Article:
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Tuesday, June 5, 2012

Harold Camping Controversy

Camping's Biblical study regarding time and Christ's second coming is based on the cycles of:
Jewish feast days in the Hebrew calendar, as described in the Old Testament,
the lunar month calendar (1 synodic month = 29.53059 days), and
A close approximation of the Gregorian calendar tropical year (365.24219 days, rounded to 365.2422 ).
He projects these into modern times and combines the results with other information in the Bible.
Camping calculates date of the crucifixion of Christ as Friday April 1, AD 33. Not all commentators agree with that date. Hoehner argues for April 3, 33 A.D. Other students of the subject have placed the event in AD 29, 30, or 31.
Camping further calculates that the Rapture is 722,500 days after the crucifixion of Christ.From April 1 to May 21 is 51 days. Additionally, multiplying using the same math Camping uses returns an approximation of the remaining days. Using his date of April 1, AD 33, a total of 1978 years multiplied by 365.2425 days/year (Gregorian calendar) results in 722,449.66 days. Multiplying by 365.2422 (tropical year, seven significant digits) results in 722,449.07 days. Multiplying by 365.24219 (tropical year, eight significant digits) results in 722,449.05 days. If one accounts for leap seconds, each year is slightly longer than the previous. Since 1972 to 2011, the earth rotates 24 seconds slower. This is a difference of 0.000278 day over 39 years, for an average of only 0.000007 day per year.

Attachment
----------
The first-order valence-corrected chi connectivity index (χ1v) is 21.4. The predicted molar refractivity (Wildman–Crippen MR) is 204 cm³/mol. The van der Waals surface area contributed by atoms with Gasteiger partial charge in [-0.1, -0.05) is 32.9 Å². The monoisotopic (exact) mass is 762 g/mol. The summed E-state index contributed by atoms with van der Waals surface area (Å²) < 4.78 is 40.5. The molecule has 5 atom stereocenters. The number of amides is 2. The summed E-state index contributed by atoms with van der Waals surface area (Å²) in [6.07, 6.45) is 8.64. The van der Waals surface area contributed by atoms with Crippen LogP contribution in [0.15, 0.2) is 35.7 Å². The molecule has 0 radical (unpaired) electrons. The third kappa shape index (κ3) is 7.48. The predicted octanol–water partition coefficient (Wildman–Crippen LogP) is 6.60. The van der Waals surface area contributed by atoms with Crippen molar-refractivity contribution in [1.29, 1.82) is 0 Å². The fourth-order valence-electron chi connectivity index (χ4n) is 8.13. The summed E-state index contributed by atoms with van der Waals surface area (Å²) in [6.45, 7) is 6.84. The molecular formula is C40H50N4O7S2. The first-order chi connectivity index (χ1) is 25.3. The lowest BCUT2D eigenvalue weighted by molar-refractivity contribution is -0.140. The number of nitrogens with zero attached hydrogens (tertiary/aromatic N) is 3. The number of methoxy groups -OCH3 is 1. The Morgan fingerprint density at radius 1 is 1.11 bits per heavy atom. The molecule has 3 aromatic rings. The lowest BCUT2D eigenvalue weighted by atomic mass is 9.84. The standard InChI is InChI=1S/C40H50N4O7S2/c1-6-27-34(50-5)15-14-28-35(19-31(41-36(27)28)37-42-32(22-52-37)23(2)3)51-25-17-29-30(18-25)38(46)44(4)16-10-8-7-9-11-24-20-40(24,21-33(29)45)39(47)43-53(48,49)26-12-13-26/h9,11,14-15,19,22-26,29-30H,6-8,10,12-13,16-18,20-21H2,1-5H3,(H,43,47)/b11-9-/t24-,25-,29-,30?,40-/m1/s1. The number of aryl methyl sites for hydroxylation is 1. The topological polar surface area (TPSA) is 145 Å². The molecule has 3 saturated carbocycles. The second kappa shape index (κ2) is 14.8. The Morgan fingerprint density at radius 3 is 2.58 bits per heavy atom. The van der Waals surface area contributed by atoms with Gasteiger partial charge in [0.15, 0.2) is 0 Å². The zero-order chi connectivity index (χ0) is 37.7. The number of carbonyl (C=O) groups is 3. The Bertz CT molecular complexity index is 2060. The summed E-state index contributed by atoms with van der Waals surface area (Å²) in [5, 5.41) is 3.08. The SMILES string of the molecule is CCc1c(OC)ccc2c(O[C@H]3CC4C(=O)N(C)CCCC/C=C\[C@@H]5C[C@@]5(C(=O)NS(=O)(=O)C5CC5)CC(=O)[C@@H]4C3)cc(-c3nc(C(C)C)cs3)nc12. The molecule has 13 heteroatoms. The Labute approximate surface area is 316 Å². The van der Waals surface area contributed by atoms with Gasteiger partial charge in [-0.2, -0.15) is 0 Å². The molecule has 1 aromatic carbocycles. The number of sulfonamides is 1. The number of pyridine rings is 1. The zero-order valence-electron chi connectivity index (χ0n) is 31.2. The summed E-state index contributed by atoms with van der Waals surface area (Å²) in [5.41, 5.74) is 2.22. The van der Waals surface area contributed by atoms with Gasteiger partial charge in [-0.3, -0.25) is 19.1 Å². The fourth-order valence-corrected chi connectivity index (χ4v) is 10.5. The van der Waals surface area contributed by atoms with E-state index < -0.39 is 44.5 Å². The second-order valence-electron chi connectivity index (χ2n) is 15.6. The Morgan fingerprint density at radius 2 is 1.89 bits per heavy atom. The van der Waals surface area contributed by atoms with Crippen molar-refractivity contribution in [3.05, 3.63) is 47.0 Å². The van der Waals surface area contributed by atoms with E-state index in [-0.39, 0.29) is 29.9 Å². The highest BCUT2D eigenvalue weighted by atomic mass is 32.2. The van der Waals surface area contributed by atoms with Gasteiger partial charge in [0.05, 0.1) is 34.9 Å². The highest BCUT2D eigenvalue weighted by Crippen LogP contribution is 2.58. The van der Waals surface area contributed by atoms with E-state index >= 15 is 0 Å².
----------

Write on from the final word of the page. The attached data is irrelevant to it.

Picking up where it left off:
In 1992, Camping published a book titled 1994?, in which he proclaimed that Christ's return might be on September 6, 1994. In that publication, he also mentioned that 2011 could be the end of the world. Camping's predictions use 1988 as a significant year in the events preceding the apocalypse; this was also the year he left Alameda Bible Fellowship. As a result, some individuals have criticized him for "date-setting. Camping's latest publications, We are Almost There! and To God be The Glory, refer to additional Biblical evidence which, in his opinion and that of others mentioned by him, pointed to May 21, 2011 as the date for the Rapture and October 21, 2011 as the date for the end of the world.
In an article "Is Harold Camping and Family Radio a Cult?", the evangelical Got Questions Ministries opposed Camping's teachings because they believe his entire method of Bible interpretation is flawed:
"Harold Camping employs an allegorical method of interpreting Scripture. Because of this method, the meaning of any Scripture passage is purely subjective, subject to the mind and imagination of the person. … Camping's use of an allegorical method of interpretation for Scripture, and especially for unfulfilled prophecy, is fatally flawed. It undermines the very nature of communication. God gave us His Word to communicate very specific information.

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